National Geographic : 1965 Nov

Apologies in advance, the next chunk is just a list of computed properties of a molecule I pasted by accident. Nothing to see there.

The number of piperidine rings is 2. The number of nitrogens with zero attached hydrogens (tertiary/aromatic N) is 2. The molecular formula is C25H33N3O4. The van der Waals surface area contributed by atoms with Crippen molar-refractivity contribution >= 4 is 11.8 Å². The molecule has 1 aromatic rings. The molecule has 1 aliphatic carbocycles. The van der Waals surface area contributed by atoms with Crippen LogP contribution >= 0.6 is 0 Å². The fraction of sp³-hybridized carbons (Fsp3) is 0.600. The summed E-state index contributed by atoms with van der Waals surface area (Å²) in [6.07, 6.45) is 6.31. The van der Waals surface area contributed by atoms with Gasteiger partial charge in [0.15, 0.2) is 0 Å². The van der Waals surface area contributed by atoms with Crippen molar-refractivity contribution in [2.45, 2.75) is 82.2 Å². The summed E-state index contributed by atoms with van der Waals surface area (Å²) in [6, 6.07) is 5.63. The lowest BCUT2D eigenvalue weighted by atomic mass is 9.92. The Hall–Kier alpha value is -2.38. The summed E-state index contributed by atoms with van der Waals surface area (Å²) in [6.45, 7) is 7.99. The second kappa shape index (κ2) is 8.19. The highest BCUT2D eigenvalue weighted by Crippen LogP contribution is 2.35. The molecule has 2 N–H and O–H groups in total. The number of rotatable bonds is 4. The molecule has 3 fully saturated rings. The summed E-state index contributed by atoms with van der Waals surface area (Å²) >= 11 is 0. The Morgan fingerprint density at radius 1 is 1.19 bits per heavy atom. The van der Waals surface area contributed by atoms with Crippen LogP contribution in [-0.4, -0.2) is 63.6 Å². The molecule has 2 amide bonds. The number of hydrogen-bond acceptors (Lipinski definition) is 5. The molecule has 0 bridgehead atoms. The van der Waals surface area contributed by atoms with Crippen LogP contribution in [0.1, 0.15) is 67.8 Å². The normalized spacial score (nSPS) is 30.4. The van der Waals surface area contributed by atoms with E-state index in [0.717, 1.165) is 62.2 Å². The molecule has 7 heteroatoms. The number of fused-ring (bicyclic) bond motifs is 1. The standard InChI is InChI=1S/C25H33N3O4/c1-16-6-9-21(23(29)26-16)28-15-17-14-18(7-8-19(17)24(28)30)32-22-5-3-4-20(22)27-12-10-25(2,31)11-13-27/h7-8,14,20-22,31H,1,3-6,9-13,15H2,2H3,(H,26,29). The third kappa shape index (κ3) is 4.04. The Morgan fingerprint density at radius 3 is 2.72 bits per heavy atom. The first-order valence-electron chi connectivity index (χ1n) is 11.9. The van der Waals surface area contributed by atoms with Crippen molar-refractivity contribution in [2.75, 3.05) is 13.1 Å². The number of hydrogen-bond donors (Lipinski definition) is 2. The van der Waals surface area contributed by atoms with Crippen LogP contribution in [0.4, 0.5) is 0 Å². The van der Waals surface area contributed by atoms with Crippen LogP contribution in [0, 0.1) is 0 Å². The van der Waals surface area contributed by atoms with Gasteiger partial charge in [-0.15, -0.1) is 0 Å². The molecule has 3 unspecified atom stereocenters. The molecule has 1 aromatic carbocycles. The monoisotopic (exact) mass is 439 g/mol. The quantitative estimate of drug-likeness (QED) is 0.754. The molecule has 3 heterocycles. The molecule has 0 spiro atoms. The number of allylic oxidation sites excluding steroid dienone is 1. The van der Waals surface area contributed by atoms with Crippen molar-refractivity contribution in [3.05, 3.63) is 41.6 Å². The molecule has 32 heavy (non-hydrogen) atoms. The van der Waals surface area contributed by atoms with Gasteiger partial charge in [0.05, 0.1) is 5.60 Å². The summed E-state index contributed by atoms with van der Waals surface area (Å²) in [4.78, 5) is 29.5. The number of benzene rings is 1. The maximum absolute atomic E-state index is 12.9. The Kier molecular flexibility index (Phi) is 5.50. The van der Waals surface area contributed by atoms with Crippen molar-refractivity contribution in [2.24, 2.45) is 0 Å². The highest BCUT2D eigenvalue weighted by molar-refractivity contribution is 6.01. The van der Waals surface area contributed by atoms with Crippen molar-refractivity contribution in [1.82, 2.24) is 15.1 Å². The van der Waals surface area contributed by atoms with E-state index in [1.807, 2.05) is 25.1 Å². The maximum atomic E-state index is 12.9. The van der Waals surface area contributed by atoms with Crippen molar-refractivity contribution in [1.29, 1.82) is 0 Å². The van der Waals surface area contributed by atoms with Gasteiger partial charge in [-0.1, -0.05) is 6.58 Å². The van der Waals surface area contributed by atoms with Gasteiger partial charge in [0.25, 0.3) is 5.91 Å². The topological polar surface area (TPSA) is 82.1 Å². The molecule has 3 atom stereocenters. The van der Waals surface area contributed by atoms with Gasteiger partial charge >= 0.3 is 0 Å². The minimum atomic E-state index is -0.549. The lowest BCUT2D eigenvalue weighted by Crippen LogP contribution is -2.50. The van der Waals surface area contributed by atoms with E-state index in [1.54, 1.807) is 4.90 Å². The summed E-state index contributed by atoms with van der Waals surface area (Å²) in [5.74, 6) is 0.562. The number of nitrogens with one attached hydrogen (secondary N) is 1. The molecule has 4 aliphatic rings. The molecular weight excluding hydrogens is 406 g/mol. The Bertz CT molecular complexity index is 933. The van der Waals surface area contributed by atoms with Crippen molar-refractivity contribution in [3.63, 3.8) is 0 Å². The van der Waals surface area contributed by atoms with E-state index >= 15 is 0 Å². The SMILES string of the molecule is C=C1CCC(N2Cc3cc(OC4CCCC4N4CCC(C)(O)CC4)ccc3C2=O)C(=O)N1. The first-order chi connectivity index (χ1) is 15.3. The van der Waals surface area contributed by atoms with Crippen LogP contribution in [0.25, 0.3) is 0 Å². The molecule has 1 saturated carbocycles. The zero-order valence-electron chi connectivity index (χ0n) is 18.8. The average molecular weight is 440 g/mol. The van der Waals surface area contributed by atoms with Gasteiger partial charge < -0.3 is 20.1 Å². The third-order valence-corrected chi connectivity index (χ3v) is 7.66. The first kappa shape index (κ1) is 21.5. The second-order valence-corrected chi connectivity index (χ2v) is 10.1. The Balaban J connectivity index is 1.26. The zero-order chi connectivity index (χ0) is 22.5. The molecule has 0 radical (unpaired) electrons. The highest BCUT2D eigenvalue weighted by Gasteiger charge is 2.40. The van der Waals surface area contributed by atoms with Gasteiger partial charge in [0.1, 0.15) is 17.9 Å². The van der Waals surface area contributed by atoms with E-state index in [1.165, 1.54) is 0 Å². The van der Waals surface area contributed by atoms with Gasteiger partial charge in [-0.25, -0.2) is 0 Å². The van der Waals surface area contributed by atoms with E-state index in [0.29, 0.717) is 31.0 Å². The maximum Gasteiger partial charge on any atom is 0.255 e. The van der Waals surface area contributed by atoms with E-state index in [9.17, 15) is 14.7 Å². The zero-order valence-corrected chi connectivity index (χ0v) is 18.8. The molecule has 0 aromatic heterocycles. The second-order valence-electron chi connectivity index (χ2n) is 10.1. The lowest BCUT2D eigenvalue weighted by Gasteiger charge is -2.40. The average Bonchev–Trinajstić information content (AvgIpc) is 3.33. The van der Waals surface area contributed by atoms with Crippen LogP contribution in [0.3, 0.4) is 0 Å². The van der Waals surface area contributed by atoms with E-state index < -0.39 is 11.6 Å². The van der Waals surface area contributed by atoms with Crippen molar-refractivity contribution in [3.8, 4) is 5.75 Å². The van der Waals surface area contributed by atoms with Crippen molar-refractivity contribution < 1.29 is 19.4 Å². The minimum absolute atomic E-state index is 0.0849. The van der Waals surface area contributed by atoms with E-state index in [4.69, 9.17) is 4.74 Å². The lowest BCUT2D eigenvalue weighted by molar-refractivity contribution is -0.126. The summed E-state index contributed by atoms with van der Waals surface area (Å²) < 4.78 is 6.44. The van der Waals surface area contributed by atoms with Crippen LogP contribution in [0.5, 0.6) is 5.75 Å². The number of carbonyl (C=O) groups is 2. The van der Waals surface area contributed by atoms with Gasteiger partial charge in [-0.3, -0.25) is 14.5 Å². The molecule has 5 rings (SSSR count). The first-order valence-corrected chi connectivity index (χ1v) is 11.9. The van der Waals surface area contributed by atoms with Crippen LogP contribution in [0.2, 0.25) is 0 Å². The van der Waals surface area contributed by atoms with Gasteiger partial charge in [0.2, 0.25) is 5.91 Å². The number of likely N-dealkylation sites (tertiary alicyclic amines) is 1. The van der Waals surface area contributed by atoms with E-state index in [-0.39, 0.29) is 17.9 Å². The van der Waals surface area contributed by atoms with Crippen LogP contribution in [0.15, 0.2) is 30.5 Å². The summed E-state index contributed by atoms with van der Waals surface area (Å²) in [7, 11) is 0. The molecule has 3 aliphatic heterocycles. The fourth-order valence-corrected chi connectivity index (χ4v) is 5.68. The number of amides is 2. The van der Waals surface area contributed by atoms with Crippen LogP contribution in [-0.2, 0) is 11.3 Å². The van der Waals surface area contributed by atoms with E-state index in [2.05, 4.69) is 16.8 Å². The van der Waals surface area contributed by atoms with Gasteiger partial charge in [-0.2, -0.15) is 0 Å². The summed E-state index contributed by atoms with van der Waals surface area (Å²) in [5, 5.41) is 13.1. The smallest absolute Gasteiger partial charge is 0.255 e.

But beginning in 1946, rockets became avail able to carry small telescopes and spectrographs above the atmosphere, and for a few minutes of each rocket's flight the ultraviolet and X-ray emissions of the sun can be studied. Within re cent years balloons have lifted heavy telescopes and cameras above 99 percent of the atmosphere, to an area where the distortion of visible light is largely eliminated (pages 730-31). And now satellites, such as the Orbiting Solar Observatories of the National Aeronautics and Space Administration, provide stable platforms that can point 80 pounds of instruments steadily at the sun, with fine accuracy. Dozens of solar ultraviolet and X-ray pictures can be transmitted to earth daily. Wartime Puzzle Leads to a New Technique Radio astronomy, which is only about a third of a century old, provides another effective tool for studying the higher levels of the solar atmos phere. During World War II, British radar engi neers were puzzled when their instruments tracked intense static signals descending into the western ocean, instead of Nazi bombers coming from the east. They found that such ghost signals rose and fell with the rising and setting of the sun, which was sending out its own radio messages. The sun's radio emanations constantly flicker and pulsate, with frequent violent outbursts. Astronomers tune in on these broadcasts with sensitive antennas. Using huge radar transmit ters, they can bounce beams off the swollen out er atmosphere of the sun and probe its structure and movements. Last year and this, 1964 and 1965, have been designated the International Quiet Sun Years (IQSY). Observers in 43 countries have been keeping a diary of the face of the sun at a time when it is relatively undisturbed by sunspots and solar storms. The IQSY is sequel to the International Geo physical Year (1957-1958), when scientists stud ied the sun and earth under conditions of maxi mum solar activity.* Changes since 1958 have been substantial, since solar activity goes from active to quiet to active again in an average cycle of about 11 years. In these coordinated international surveys, solar telescopes take regular pictures of the sun through various filters; mountaintop observa tories watch the sun's outer atmosphere through coronagraphs; magnetographs make magnetic maps of the sun's face (page 729); radio tele scopes capture the sun's radio signals as wavy *See "The International Geophysical Year," by Hugh L. Dryden, NATIONAL GEOGRAPHIC, February, 1956. 722 The sun takes center stage EACH EVENING when the sun sank into the scorching desert, the Egyptian of 3,000 years ago knew where it went: The sky goddess Nut, her star spangled body arched over the earth in personification of the celestial vault (as shown in the funerary papyrus below), had swallowed the setting orb. During the night it journeyed through her body; each morning she gave birth to the sun anew. In such fashion did ancient man see earth at the center of his universe, dominating the sun. Finally, in the 16th century, the Polish scientist Nicolaus Copernicus liberated astronomy - and outraged public sensibil ities-with his thesis of a sun-centered system. "As if seated upon a royal throne, the Sun rules the family of the planets as they circle round him," wrote Copernicus. That is how Andreas Cellarius, the Dutch geographer, depicted the Copernican system (right), in 1660, with the six then-known planets orbiting the sun. Four representations of earth advanced a slowly dawning concept: As daylight bathes half a planet, the other side sleeps in the night.